The story behind Southern Miss and the suits for graduating seniors
Southern Miss won one game this season but finished the year strong after Monken bought 17 departing seniors a suit for a team banquet.
Don’t let the 1-23 record the last two years deceive. Southern Miss finished stronger than any other team this season.
They can thank fundraising, a team banquet, NCAA loopholes, a coach’s idea and a local tailor for that.
A once-proud Southen Miss program is experiencing such a deflating, curious run on the field that Todd Monken got a Gatorade bath for beating a two-win UAB team in the season finale. Monken, a first-year head coach and former Oklahoma State coordinator, can explain the reasons for the struggles, and there are many.
But he'd rather tell you about his plans to rebuild the program, which won’t come solely from third-down play calls or zone defense.
Look no further than the picture below, the 17 seniors dressed up in suits next to Monken. Then consider the $14,000 Monken raised from a local touchdown club to pay for those suits, and the payback of the team’s spirit that filled the postseason banquet because of the gesture.
Snapshots like these are part of rebuilding, too, when what happens off the field can unite a team on it.
“You’re just trying to start something,” Monken said. “We wanted to give them a little something to take with them, to say thanks.”
The story of the USM senior class in this picture, with Monken in the middle, surfaced on social media in early December thanks to a Facebook post by professor Bret Becton.
“We all would have liked to have seen more wins and better stats, but you have to agree that Coach Monken is a man of character who is concerned about the young men he coaches,” Becton wrote. “He bought every graduating senior player a suit so they would be prepared for job interviews. Brighter days ahead.”
The idea started when Monken evaluated the program a few months back. He wondered why the team didn’t have an end-of-year banquet.
Apparently it’s just something Southern Miss hadn’t done. After 22 straight winning seasons from 1990-2011, perhaps the Eagles didn’t need one. The bowl game was the celebration.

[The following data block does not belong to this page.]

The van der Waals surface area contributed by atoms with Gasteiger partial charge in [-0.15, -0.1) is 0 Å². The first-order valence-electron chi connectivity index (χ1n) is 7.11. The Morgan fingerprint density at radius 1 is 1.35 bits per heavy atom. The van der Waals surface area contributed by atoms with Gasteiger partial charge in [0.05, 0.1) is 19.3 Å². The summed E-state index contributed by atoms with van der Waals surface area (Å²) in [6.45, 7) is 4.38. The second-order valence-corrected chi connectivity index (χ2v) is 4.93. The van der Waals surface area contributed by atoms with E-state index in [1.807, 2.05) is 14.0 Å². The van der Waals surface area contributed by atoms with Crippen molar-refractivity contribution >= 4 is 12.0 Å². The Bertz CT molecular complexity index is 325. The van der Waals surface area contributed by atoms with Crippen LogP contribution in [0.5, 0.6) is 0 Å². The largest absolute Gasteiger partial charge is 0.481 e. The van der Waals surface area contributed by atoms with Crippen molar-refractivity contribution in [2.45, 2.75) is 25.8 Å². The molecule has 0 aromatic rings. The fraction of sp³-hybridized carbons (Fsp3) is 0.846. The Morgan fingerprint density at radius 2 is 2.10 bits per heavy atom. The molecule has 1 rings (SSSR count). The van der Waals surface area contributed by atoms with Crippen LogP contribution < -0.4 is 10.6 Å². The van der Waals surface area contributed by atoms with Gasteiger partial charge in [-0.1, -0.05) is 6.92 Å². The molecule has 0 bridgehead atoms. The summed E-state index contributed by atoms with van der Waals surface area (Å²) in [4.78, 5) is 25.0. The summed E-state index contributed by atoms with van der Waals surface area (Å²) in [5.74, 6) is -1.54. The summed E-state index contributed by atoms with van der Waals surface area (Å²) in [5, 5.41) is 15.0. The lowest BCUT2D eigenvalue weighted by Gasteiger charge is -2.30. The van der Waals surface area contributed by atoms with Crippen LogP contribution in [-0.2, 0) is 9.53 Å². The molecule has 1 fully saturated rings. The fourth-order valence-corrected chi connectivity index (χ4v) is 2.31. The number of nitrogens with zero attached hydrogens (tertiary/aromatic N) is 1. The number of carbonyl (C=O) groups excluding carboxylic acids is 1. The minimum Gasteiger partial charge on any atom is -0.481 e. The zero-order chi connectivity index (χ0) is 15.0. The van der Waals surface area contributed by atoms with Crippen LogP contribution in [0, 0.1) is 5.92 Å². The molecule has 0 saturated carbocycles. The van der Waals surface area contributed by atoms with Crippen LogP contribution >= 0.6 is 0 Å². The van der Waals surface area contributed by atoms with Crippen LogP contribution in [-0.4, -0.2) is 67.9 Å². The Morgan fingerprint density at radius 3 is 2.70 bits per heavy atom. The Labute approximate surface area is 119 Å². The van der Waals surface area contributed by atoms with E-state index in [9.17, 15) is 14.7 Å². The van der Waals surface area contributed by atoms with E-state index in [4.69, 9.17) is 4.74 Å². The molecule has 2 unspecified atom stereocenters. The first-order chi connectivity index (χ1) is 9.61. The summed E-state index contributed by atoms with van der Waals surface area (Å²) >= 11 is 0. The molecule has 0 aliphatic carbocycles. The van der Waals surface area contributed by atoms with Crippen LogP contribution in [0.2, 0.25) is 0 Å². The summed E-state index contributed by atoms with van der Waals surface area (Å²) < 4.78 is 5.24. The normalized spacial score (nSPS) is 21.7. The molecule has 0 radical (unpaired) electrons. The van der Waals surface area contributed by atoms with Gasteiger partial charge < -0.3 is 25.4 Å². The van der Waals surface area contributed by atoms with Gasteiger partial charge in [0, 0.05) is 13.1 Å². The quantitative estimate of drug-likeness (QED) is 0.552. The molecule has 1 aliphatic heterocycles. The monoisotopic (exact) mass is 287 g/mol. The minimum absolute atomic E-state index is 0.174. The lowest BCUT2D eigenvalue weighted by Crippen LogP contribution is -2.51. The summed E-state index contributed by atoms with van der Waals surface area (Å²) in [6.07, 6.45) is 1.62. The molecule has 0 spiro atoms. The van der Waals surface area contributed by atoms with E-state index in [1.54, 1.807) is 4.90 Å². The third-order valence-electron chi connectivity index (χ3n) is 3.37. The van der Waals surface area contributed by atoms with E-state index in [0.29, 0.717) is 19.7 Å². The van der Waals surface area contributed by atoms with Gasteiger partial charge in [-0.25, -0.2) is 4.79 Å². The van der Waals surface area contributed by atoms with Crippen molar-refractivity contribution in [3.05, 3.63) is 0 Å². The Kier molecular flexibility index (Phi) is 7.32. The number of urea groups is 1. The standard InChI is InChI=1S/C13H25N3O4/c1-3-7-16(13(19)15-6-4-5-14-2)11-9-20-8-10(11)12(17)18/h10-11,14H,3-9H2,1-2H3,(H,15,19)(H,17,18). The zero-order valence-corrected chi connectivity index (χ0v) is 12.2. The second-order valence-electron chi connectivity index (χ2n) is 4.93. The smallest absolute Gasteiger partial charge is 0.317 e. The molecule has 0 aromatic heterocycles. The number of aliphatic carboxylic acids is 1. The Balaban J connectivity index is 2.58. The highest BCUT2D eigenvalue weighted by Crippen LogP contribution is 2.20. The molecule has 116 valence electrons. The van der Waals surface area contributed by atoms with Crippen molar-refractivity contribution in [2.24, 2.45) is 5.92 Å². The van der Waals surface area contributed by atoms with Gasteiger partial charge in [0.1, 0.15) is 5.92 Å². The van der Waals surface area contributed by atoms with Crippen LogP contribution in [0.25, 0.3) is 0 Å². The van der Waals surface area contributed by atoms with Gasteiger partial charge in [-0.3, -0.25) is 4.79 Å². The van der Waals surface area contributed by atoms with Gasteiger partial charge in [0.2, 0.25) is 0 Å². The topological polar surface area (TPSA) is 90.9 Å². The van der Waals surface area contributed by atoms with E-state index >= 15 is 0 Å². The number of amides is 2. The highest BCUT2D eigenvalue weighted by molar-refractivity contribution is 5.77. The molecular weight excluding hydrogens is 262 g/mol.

But despite the 0-12 performance in 2012 that led to Ellis Johnson’s firing and Monken’s 1-11 debut, Monken thought his team – any team -- should have a banquet. Bad seasons need closure, too.
Players need suits and ties for a banquet. Southern Miss became aware of the NCAA rule that, according to Monken’s interpretation, allows a school to purchase a gift for a student-athlete if that gift is mandatory for an event. Pitt, for example, provided a suit and tux for defensive end Aaron Donald as he attended postseasons awards shows for his outstanding play.
See, doing good is allowed by the NCAA on occasion.
Monken promised a local touchdown club that he’d use the club’s donations to strengthen the program and its players.
Spending nearly $14,000 on suits for his departing players was the best way Monken could stay true to his promise. Players could use the suits for the banquet and for future job interviews.
“You try to do things that the NCAA allows you to do to help your players,” Monken said. “I think there’s something to when you get dressed up. It makes you feel better. It makes you feel more professional. Some of these guys hadn’t gotten suits fitted before.”
Director of football operations John Carr called local men’s fashion stores and settled on Randy Price and Company in Hattiesburg, Miss. The players showed up to the store in shorts and left “dressed head to toe,” Carr said.
The final bill ran about $800 per player, Carr said, and that covered more than the suit.
“They were in kind of like a buffet line -- pair of socks, belt, slacks, fabric, color scheme, type of shirt, tie, the whole bit,” Carr said.
Carr remembers players describing that the pants were too big, not knowing they would be hemmed. When Carr asked defensive lineman Khyri Thornton his measurements, he said ‘extra large.’
Monken admits recruiting played a small part in the suit purchases. Future players want to know their coach cares about his players.
But, mostly, he wanted to say thanks. And he wanted to capture the spirit of Southern Miss, a place that cares deeply about its football. When Southern Miss returned from the UAB game via bus, about 500 people waited outside the football complex to congratulate the team.
“I’ve never tired to forget I’ve had a job for our players,” Monken said.
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